Mayor James Fiorentini credited Wood and Toohey with saving the district $26,000 — a little less than half a year’s teacher salary.
After the principal pay issue was resolved, the School Committee debated the $90.5 million budget proposal and eventually passed it unanimously with several changes.
The biggest change was the committee’s cut of $1.1 million in special education spending. The cuts, mainly teacher aide positions, are part of a planned reorganization of the special education department, Scully told the committee.
Committee members said they were comfortable eliminating the aides because the move is not expected to impact class sizes.
The spending cuts were also needed to make up for prior estimates by school officials of health insurance-related cost increases that turned out to be low, Scully said.
The school transportation request was also reduced by $200,000 in a deal worked out by Fiorentini and Scully. The School Department was looking for an extra $500,000 next year to improve and expand school bus routes, but the mayor would support only $300,000 more.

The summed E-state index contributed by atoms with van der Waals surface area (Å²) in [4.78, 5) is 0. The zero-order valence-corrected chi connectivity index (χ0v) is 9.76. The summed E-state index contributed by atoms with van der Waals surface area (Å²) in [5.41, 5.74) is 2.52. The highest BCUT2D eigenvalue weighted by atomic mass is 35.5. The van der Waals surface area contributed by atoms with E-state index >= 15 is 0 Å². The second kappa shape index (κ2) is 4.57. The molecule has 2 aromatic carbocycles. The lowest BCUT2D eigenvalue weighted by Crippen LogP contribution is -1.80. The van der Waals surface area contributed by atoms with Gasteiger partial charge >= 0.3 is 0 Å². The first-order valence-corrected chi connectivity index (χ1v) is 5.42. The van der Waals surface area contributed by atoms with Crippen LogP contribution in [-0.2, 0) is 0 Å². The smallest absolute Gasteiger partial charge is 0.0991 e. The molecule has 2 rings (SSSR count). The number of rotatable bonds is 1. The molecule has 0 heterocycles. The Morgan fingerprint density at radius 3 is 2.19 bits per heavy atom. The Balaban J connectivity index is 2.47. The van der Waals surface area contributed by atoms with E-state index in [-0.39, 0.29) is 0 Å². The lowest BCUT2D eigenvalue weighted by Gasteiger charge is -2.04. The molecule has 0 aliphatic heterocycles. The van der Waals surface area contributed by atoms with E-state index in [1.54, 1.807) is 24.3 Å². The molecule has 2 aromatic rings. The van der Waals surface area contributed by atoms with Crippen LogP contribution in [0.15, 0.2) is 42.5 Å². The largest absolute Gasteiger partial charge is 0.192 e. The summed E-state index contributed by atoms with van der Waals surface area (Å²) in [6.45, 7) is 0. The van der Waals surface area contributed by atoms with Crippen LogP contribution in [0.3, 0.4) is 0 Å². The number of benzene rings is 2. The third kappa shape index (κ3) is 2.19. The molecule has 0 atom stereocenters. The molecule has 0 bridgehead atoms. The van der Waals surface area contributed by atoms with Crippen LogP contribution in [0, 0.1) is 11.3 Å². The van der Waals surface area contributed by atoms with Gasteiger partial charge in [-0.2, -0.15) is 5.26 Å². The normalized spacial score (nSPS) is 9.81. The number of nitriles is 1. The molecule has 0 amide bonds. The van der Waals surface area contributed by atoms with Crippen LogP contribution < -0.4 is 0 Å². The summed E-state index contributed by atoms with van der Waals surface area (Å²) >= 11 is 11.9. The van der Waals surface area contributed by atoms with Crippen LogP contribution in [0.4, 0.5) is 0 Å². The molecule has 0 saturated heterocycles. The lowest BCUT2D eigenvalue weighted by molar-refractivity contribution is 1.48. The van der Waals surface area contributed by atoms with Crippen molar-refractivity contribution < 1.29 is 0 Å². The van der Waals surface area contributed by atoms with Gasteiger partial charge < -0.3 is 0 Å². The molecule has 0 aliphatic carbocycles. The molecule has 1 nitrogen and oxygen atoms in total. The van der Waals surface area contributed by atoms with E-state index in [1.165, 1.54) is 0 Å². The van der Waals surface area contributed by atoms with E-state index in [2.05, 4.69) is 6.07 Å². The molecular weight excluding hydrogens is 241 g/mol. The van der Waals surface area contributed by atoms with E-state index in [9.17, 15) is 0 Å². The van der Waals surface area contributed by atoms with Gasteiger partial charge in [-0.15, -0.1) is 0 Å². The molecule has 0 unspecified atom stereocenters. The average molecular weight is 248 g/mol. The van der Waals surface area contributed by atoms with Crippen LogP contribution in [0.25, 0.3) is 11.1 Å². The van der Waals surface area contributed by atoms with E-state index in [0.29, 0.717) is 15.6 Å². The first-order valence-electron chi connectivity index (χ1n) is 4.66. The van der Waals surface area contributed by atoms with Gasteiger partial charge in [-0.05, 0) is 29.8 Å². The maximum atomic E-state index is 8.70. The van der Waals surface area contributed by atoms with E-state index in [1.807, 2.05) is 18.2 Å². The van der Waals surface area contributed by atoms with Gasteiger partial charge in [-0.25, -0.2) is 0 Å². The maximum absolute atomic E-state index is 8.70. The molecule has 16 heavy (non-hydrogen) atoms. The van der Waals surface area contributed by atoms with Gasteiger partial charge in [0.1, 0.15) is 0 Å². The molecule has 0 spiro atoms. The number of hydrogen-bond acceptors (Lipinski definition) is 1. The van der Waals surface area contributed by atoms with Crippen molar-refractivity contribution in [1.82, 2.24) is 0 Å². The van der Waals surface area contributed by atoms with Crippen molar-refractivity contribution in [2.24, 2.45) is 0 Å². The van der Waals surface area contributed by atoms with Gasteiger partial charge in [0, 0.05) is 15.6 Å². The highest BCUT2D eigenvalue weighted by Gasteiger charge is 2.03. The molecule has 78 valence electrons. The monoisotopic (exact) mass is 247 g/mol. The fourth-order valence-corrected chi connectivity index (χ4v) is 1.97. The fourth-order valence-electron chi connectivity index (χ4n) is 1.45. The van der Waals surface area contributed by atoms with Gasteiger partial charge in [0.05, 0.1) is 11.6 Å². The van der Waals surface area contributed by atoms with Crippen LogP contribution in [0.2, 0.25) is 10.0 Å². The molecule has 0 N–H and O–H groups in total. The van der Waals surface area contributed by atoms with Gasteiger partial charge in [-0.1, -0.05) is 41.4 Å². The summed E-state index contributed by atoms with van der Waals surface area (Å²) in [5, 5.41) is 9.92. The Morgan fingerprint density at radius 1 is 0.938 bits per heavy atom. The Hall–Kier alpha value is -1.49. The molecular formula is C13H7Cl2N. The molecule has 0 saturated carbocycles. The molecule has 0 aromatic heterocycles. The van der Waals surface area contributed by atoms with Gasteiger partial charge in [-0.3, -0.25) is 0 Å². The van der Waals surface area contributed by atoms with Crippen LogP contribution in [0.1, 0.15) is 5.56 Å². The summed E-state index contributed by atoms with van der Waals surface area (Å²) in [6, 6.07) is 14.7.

Fiorentini also put $200,000 under his control into a special school reserve that cannot be tapped without the approval of City Council. That money is part of $600,000 in federal Medicaid reimbursements that has traditionally been given to the schools.
Several committee members objected, but the mayor said he set up the reserve because the committee would not do it on its own.
Overall, the school budget is up about $4.3 million or about 5 percent, most of which comes from state aid money.